Crippled Growth occurs only on media containing
high amounts of Yeast Extract. It does not promote death but serious health
impairment. Crippled Growth sectors appear
spontaneously during growth as depicted in the animation, which
recapitulates the evolution of a culture during one week.
Comparison of the Normal and
Crippled Growth of the filamentous fungus Podospora anserina (AS6-5
We have identified several genes
involved either in the development of Crippled Growth (their mutation
prevent the development of the growth alteration: genes IDC), or on the
contrary genes that facilitate the development of Crippled Growth (their
mutations permit the development of
the growth alteration on medium lacking yeast extract: genes PDC).
The cloning of some IDC genes revealed that they code for proteins implied in
the transduction of the signal from the outside of the cell towards the
interior. The pathway contains a MAP kinase module (PaASK1, PaMKK1 et
PaMpk1) as well as a NADPH oxidase (PaNox1). This data enabled us to
formulate a hypothesis as for the nature of the infectious element.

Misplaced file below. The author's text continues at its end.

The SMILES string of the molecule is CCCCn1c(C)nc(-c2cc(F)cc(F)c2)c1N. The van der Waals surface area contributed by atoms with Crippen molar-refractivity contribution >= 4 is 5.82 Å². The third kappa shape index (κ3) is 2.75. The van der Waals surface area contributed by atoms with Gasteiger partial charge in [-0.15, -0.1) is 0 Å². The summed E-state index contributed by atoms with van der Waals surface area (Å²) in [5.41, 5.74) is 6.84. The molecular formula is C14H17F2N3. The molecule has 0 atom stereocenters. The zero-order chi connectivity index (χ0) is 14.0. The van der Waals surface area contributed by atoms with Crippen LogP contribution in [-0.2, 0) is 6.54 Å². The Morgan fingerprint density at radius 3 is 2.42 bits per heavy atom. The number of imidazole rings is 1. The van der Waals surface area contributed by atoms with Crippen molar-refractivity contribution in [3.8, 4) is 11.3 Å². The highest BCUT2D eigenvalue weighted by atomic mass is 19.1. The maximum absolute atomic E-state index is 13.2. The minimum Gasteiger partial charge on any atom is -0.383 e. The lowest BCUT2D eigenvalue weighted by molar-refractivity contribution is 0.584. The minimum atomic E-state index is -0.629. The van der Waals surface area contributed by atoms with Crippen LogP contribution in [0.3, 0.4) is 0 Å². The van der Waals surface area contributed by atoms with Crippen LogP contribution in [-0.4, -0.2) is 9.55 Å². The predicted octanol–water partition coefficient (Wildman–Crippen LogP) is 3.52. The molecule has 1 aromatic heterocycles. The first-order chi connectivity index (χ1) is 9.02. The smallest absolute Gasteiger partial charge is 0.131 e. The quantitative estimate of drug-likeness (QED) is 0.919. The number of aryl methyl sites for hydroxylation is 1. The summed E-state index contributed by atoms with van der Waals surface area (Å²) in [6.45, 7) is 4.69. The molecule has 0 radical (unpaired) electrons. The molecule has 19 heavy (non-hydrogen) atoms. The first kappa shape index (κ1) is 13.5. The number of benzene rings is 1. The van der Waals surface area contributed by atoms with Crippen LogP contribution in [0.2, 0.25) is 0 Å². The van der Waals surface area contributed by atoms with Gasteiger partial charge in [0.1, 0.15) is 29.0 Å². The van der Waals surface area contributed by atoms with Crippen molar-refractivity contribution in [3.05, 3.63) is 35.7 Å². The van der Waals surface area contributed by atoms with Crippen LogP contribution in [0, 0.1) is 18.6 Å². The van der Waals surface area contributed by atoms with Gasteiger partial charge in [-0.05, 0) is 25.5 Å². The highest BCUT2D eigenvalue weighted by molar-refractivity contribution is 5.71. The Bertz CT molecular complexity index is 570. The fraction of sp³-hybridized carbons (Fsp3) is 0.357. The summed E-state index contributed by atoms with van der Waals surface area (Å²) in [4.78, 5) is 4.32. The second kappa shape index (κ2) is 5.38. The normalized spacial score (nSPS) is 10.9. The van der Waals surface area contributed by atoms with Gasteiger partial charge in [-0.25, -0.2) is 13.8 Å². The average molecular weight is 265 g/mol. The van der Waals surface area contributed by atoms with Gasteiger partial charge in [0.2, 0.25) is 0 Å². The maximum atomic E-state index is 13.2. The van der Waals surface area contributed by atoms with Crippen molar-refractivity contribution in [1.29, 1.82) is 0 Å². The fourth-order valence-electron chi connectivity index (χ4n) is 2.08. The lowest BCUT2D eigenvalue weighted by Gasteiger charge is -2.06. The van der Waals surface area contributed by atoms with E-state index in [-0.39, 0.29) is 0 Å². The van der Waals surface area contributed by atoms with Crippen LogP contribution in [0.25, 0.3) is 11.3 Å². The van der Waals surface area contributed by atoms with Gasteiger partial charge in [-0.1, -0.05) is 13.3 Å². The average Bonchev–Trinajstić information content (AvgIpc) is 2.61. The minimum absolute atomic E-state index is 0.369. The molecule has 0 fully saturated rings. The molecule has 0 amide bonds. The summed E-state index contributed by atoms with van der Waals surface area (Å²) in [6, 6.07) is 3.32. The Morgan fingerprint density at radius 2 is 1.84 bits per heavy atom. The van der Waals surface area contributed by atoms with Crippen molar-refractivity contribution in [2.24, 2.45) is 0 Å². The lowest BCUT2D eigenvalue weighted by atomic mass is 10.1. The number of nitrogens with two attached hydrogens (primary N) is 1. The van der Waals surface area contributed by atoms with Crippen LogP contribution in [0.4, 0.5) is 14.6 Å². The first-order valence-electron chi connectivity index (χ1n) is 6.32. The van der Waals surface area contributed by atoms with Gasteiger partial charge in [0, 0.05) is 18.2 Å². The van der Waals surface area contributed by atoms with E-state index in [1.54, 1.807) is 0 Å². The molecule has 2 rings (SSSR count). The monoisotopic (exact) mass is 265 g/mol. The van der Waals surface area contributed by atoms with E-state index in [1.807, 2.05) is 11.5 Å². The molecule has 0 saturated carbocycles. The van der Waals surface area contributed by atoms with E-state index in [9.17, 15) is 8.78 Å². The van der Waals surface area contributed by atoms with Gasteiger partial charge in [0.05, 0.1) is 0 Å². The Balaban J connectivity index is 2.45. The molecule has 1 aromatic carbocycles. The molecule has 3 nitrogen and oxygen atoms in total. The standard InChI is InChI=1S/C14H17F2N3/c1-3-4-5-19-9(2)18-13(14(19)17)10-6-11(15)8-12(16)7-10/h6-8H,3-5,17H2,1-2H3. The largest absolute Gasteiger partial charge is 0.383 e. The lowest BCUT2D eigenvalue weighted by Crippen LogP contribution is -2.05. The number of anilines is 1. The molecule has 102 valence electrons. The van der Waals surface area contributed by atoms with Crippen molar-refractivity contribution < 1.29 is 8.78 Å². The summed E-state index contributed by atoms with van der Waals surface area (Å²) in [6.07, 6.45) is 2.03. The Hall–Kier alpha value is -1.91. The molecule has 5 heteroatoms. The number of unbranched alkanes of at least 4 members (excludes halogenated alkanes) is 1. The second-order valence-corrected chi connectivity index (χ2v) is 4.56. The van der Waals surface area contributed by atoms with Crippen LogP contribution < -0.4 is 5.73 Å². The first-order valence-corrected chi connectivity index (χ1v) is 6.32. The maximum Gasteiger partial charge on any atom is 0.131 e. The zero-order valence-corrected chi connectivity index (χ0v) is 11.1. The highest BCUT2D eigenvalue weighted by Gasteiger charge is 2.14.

cascade could present two states on and off. The off state would be the
normal state of the cells in growth and the on state that of the cells in
stationary phase. Normally, during the resumption of growth the cascade
must be inactivated. That would not be the case on yeast extract
containing medium. A loop of positive self-regulation would make it
possible to sustain the activation of the cascade during growth. Such a
phenomenon of sustained activity is called hysteresis and could be a
phenomenon present in several signalling pathways. The transmission of
the two states on and off would be done then in a faithful way during
cellular divisions, the active state involving an altered growth.
We have also identified some PDC genes. They code for proteins involved in cytosolic
translation and the PDC mutations trigger an increase in translation
accuracy! We are currently investigation this unexpected relationship
between translation fidelity and signal transduction.